Tail rotor take off gear from the crashed S-92A on right as compared to a new pinion on the left (Credit TSB)

In response to the Canadian accident EASA, the FAA and Transport Canada formed a Joint Cooperation Team (JCT) on the Review of Helicopter Main Gearbox Certification Requirements.

Subsequently EASA issued a draft Certification Memo to clarify EASA interpretation of this requirement in March 2012 for public consultation and prepared a Special Condition to use in the interim.  Sixteen of the 19 comments submitted in the consultation came from Sikorsky, just two from AgustaWestland and one, of ‘no comment’, from the UK CAA.  The Certification Memo, with only minor revisions, was formally issued in November 2013.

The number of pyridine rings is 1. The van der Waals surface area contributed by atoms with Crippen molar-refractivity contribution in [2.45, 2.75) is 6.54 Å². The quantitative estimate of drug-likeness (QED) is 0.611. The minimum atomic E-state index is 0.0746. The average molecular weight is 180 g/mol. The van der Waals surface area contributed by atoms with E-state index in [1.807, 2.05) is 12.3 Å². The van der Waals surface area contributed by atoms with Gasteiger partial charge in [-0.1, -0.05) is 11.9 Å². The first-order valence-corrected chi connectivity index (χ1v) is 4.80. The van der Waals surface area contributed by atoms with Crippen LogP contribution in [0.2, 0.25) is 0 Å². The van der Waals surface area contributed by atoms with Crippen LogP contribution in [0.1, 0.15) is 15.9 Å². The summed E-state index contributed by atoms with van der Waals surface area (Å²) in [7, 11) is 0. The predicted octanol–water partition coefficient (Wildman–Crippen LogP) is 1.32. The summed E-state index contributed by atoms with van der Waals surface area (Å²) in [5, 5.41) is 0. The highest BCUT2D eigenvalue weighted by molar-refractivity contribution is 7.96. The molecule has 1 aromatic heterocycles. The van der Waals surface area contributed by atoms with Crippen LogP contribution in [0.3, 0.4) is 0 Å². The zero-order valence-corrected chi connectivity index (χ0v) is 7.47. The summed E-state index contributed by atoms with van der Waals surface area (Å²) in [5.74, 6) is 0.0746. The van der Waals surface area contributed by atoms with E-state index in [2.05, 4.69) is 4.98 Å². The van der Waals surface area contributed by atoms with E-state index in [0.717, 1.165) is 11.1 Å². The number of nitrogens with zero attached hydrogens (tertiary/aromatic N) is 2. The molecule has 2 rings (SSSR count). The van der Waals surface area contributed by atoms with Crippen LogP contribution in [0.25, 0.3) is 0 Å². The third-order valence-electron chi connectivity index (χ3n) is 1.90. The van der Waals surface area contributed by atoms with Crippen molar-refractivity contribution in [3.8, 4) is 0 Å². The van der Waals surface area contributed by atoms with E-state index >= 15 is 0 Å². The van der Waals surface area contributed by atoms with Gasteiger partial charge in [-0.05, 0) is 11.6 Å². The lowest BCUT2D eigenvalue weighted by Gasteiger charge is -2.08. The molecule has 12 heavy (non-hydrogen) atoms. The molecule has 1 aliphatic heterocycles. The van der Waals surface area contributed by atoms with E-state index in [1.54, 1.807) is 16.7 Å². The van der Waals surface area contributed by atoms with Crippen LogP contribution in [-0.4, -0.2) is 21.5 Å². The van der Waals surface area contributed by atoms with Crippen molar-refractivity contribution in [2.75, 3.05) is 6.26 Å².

According to EASA, when this new rule making task is complete, expected in early 2016, a harmonised US/Canadian/European rule will require that:

…all CS-29 Category A rotorcraft undergoing a new type certification, or a significant change under Part 21.101, should comply with a loss of oil test and ‘extremely remote’ should be removed from the requirement.

UPDATE 2 February 2016: Other manufactures have had more design success: Airbus (nee Eurocopter’s) approach is described in this 2003 paper: Loss of Oil Behavior of Eurocopter Gearboxes from AS350 to EC225.  Finmeccanica (now Leonardo’s) approach on the AW family is described here: Leonardo Strives For Greater Gearbox Loss of Lube Capability

UPDATE 31 May 2017: NPA 2017-07 Rotorcraft gearbox loss of lubrication is issued for consultation (until 31 July 2017).

…this NPA proposes to amend CS 29.917(a) to include rotor drive system gearbox lubrication systems in the definition of the rotor drive system. This means that these lubrication systems will be considered to be within the scope of the design assessment of 29.917(b).